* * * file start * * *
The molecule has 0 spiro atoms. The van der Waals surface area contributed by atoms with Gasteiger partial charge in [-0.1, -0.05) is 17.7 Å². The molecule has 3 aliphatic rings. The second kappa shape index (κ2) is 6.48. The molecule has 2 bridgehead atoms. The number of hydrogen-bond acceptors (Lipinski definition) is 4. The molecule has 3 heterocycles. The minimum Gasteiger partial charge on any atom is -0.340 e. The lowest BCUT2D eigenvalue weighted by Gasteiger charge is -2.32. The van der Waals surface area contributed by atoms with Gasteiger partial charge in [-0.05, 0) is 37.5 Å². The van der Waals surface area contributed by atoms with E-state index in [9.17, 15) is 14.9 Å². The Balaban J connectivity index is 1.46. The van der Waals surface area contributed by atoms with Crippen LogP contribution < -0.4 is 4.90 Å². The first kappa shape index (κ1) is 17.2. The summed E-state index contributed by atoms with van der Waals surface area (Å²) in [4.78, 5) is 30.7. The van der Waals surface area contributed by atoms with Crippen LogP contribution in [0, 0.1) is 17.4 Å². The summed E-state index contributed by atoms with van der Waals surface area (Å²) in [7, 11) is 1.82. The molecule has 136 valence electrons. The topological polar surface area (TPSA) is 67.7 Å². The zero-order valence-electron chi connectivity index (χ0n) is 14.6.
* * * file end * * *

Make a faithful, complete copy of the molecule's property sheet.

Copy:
The molecule has 0 spiro atoms. The van der Waals surface area contributed by atoms with Gasteiger partial charge in [-0.1, -0.05) is 17.7 Å². The molecule has 3 aliphatic rings. The second kappa shape index (κ2) is 6.48. The molecule has 2 bridgehead atoms. The number of hydrogen-bond acceptors (Lipinski definition) is 4. The molecule has 3 heterocycles. The minimum Gasteiger partial charge on any atom is -0.340 e. The lowest BCUT2D eigenvalue weighted by Gasteiger charge is -2.32. The van der Waals surface area contributed by atoms with Gasteiger partial charge in [-0.05, 0) is 37.5 Å². The van der Waals surface area contributed by atoms with E-state index in [9.17, 15) is 14.9 Å². The Balaban J connectivity index is 1.46. The van der Waals surface area contributed by atoms with Crippen LogP contribution < -0.4 is 4.90 Å². The first kappa shape index (κ1) is 17.2. The summed E-state index contributed by atoms with van der Waals surface area (Å²) in [4.78, 5) is 30.7. The van der Waals surface area contributed by atoms with Crippen LogP contribution in [0, 0.1) is 17.4 Å². The summed E-state index contributed by atoms with van der Waals surface area (Å²) in [7, 11) is 1.82. The molecule has 136 valence electrons. The topological polar surface area (TPSA) is 67.7 Å². The zero-order valence-electron chi connectivity index (χ0n) is 14.6.